“What makes machines, animals, and people smart?” asks the subtitle of Paul Thagard’s new book. Not “Are computers smarter than humans? or “will computers ever be smarter than humans?” or even “are computers and animals conscious, sentient, or self-aware (whatever any of that might mean)?” And that’s unfortunate, becausethough most people are probably more concerned with questions like those.
Thagard is a philosopher and cognitive scientist, and he has written many books about the brain, the mind, and society. In this one, he defines what intelligence is and delineates the 12 features and 8 mechanisms that he thinks It’s built from,comprise it which allows him toso that he can compare the intelligences of these three very different types of beings.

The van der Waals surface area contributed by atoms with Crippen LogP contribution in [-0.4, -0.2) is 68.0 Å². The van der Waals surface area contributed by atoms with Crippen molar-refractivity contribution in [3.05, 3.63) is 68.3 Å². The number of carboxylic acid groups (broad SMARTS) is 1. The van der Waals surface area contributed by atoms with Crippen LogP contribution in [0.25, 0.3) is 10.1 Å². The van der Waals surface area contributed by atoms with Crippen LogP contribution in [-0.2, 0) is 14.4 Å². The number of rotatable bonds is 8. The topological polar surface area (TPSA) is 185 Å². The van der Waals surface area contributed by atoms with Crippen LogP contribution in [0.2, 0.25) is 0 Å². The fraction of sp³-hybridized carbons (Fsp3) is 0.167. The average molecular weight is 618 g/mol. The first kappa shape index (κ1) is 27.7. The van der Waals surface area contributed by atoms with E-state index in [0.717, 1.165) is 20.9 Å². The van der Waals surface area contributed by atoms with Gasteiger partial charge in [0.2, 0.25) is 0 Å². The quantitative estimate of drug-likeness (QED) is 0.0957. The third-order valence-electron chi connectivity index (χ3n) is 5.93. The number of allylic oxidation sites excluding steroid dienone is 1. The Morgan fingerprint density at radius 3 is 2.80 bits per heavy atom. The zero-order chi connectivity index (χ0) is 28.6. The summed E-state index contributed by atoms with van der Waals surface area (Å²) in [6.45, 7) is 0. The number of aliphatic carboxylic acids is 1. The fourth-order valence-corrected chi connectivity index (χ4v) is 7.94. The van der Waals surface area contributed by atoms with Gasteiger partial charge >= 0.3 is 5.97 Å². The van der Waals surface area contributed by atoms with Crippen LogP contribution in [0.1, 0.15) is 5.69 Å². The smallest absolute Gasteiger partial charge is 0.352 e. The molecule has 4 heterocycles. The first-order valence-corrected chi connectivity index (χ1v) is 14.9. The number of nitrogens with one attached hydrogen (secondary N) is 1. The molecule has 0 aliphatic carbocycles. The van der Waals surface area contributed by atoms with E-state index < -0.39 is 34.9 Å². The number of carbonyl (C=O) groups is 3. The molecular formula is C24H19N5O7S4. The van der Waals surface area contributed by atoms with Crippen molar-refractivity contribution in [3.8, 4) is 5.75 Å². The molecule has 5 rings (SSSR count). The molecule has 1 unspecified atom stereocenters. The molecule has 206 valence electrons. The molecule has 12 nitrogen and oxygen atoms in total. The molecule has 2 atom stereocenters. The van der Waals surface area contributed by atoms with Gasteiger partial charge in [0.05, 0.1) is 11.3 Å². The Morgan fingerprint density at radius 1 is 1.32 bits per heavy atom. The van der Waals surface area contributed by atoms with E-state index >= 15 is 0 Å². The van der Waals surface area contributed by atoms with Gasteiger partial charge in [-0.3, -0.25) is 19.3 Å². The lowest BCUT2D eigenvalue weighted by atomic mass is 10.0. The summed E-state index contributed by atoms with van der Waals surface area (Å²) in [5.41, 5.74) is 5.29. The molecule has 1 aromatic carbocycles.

He starts with a riff on the Aristotelian conception of virtue ethics. IWhereas in that case, a good person is defined as someone who possesses certain virtues;, in Thagard’sthis case, a smart person is defined as someone who epitomizes certain ways of thinking. Confucius, Mahatma Ghandi and Angela Merkel excelled at social innovation; Thomas Edison and George Washington Carver excelled at technological innovation; he lists Beethoven, Georgia O’Keeffe, Jane Austen, and Ray Charles as some of his favorite artistic geniuses; and Charles Darwin and Marie Curie serve as his paragons of scientific discoverers. Each of these people epitomizes different aspects of human intelligence, including creativity, emotion, problem solving, and using analogies.
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